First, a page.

SHRM Conference to Reflect Tough Economic Times

June 17, 2009
Now is not the time to be meek in human resources, consultant Margaret Morford says. Morford, who will lead a session about management courage at the 61st annual SHRM conference in New Orleans, says HR leaders must champion honesty in their organizations amid these tough economic times even if it means sticking their necks out.

“You can’t play it safe and be a strategic player at the table,” she says. “I’m not talking about being foolish. But I do think we need to step up.”

Morford is just one of many presenters at the June 28-July 1 event who will speak about navigating today’s tricky economic climate. Beyond formal sessions, the SHRM conference promises other ways to pick up tips for managing the downturn, including networking opportunities. And, in a new SHRM conference feature, attendees can arrange meetings with outplacement professionals from Lee Hecht Harrison.

The Career Transition Pavilion, where those encounters will take place, is designed to help both HR folks who’ve lost jobs and practitioners who have to tell others they’ve lost jobs, says China Gorman, SHRM’s chief operating officer.

Gorman says the outplacement addition is part of a broader push to make sure this year’s show is relevant to HR professionals, who in many cases are struggling with day-to-day cost-cutting tasks even as they try to preserve the long-term health of their workforce.

“We expect the attendees to come away with practical, tactical and strategic help,” she says.

Smaller crowds
SHRM’s annual conference is the biggest regular gathering of human resources professionals. Last year’s event in Chicago drew about 13,600 paid attendees. SHRM officials, though, expect paid attendance to be less than 10,000 at this year’s show, which takes place at the Morial Convention Center in New Orleans.

The lower expectations have something to do with the deteriorating economy. Strapped organizations and individuals are less eager to pay for the show, which can cost $1,250 or more for a full conference registration.

At the same time, the recession is forcing HR professionals to wrestle with a host of challenges, including layoffs, salary freezes, cutbacks in their own departments and demoralized employees.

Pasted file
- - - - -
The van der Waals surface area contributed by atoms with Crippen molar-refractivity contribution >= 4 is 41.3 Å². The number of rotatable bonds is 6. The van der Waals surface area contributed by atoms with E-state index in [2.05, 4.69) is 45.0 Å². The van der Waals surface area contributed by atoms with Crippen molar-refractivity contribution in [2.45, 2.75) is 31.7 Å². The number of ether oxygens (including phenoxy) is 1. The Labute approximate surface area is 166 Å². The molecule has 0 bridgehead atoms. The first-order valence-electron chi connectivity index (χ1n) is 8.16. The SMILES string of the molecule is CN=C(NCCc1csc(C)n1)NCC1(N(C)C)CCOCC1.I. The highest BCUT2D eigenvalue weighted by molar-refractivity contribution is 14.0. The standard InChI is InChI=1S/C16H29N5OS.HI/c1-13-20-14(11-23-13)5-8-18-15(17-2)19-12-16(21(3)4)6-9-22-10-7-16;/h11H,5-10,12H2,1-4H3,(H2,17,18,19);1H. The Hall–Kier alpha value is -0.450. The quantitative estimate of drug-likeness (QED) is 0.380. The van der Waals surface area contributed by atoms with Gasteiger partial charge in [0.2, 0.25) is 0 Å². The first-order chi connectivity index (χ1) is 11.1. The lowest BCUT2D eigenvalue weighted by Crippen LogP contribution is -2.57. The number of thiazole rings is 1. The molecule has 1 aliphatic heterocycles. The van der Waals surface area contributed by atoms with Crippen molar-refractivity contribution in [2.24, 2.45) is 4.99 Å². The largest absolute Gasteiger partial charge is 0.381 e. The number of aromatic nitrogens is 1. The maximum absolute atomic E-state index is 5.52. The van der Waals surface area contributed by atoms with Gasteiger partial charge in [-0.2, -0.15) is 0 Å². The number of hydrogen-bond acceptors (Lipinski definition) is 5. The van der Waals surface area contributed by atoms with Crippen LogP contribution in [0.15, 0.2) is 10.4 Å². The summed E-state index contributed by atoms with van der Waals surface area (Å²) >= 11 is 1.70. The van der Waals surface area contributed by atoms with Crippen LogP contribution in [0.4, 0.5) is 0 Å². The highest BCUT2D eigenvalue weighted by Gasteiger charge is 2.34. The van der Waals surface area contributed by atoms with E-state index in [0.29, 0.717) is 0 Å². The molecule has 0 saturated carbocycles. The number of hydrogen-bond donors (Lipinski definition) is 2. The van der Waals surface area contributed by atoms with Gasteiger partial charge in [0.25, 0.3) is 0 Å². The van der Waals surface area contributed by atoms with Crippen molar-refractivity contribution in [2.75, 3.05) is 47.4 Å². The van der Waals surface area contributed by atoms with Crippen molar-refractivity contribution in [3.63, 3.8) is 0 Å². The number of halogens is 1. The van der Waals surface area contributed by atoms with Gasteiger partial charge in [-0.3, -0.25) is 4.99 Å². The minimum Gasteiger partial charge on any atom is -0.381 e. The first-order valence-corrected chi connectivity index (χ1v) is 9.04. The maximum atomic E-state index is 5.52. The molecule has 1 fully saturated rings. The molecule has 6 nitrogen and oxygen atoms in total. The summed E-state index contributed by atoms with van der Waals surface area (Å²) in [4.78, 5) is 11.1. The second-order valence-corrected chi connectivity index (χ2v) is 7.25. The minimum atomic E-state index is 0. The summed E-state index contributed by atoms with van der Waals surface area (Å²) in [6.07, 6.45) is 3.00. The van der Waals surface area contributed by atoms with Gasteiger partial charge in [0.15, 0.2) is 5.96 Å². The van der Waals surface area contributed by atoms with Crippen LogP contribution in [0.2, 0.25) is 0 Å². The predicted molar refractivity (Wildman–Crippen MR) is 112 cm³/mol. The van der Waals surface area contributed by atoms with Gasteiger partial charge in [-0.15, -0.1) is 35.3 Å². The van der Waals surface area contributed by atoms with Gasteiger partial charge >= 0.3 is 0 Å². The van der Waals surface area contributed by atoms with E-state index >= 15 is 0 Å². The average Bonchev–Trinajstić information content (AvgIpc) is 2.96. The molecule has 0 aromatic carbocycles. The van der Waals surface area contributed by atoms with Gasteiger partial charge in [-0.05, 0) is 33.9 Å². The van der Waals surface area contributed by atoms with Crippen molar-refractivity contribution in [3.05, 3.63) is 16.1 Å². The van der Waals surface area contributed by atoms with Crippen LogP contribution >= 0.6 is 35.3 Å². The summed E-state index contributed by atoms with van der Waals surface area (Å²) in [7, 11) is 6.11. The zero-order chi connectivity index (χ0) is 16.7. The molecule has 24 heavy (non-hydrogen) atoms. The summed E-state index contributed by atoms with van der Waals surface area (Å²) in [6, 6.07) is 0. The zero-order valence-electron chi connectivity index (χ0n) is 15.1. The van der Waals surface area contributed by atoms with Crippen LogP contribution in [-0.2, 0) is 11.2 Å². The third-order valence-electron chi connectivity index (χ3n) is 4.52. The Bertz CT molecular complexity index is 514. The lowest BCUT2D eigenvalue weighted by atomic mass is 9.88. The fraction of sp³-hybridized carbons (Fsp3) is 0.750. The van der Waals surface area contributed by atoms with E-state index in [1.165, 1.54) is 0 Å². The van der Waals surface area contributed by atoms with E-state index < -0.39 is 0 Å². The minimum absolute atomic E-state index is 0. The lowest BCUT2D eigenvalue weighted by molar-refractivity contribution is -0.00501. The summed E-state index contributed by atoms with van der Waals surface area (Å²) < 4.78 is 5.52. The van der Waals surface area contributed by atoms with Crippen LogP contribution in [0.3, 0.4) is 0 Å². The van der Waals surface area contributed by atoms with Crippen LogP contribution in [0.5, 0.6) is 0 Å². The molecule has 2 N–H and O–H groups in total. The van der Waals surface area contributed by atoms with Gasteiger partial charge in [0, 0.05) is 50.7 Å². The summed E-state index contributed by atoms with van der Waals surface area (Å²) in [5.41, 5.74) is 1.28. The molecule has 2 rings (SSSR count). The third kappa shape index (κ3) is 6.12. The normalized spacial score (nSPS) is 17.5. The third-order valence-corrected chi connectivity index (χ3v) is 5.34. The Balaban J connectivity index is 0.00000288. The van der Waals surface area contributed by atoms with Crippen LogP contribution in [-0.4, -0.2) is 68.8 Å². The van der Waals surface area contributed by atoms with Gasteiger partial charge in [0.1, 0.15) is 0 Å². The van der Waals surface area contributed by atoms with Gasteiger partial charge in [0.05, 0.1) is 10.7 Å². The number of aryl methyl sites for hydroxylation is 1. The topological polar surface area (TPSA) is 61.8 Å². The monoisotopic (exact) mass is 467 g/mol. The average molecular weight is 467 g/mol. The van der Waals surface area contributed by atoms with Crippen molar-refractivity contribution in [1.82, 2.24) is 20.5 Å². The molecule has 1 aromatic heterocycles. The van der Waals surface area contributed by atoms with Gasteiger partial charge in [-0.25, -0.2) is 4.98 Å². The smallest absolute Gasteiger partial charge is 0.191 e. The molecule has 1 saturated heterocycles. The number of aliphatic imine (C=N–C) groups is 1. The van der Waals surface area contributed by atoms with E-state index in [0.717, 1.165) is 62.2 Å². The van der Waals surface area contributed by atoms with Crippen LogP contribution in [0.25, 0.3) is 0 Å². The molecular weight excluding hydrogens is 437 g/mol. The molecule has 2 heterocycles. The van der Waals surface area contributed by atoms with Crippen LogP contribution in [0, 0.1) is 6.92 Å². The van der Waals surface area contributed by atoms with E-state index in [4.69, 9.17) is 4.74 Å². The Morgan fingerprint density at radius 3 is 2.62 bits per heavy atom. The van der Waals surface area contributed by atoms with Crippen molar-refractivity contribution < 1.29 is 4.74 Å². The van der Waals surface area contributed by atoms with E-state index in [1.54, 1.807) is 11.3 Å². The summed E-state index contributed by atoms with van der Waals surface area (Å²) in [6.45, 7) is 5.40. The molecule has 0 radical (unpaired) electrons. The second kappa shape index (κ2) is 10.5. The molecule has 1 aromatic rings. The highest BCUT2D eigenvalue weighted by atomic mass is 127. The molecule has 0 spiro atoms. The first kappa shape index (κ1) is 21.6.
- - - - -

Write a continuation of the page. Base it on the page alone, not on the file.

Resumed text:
The speakers and sessions for the 2009 conference were largely set by the end of August before the economy fell into a severe tailspin. But SHRM officials have asked speakers to update their talks to account for the troubled times. Gorman says 90 percent of the show’s concurrent sessions have been retooled.

Sessions that tackle recession-related issues include a Monday presentation on “Hope in the Workplace: Kicking Financial Stress Out of Your Office,” led by personal money management advisor Dave Ramsey.

Attendees whose organizations have laid off workers may want to check out a Tuesday session titled “Using Emotional Intelligence to Overcome Survivor Guilt, Retain Your Top Talent and Maximize Performance,” by Travis Bradberry of training firm TalentSmart.

Conference-goers who attend a Monday session led by consultant Diane Stegmeier will hear about a silver lining in the economic gloom for HR professionals. The rapid, dramatic changes in the workforce give HR officials a chance “to take a leadership role in ensuring the organization creates a balance between cost-cutting and supporting the employees who are expected to help the organization survive critical times—and thrive following economic recovery,” she says.

Communications advisor Alison Davis will tell participants at her Monday session that soft-pedaling bad news will only backfire in today’s economic climate. “Straight talk is really essential,” she says. “People have no more tolerance for sugarcoating.”

On the other hand, Davis says organizations should announce layoffs and the like in a “just-in-time” manner. A warning about possible trouble in the future can “be like kindling to the anxiety,” Davis says.

Although Morford will call on HR officials to show courage amid the tough times, she also says compassion is vital for professionals in the field. Morford, a former HR executive who has laid off employees and been laid off herself, said a day of handing out pink slips should leave one blue. “Part of feeling awful tells me I’m doing it right,” she says.

HR officials upset about downsizing should find plenty of shoulders to lean on at the conference. Options for socializing include tours of the New Orleans area and a Global Networking Lounge for attendees from outside the U.S. and those interested in international HR.

Fred Foulkes, professor of management at Boston University, says one of the best features of the annual SHRM show is the ability to connect with other HR pros. He also recommends checking out the exposition floor. This year, more than 700 vendors are expected to show off their wares.

“You can get a lot out of the conference beyond what’s on the program,” Foulkes says.

One official program event that conference-goers wrestling with the recession will want to attend is the keynote speech Sunday, June 28, by Jack Welch. The former chief executive of General Electric, Welch is a leading—if controversial—thinker on people management. SHRM officials snagged Welch as a replacement for newsman Tom Brokaw, who canceled his appearance.

With Welch, the professional networking, the outplacement counseling service and the updated sessions, SHRM conference attendees should find valuable lessons for managing the downturn at hand.

They can use help, given pressures they face.

“HR matters enormously in the good times,” Welch and his wife, Suzy, wrote recently. “It defines you in the bad.”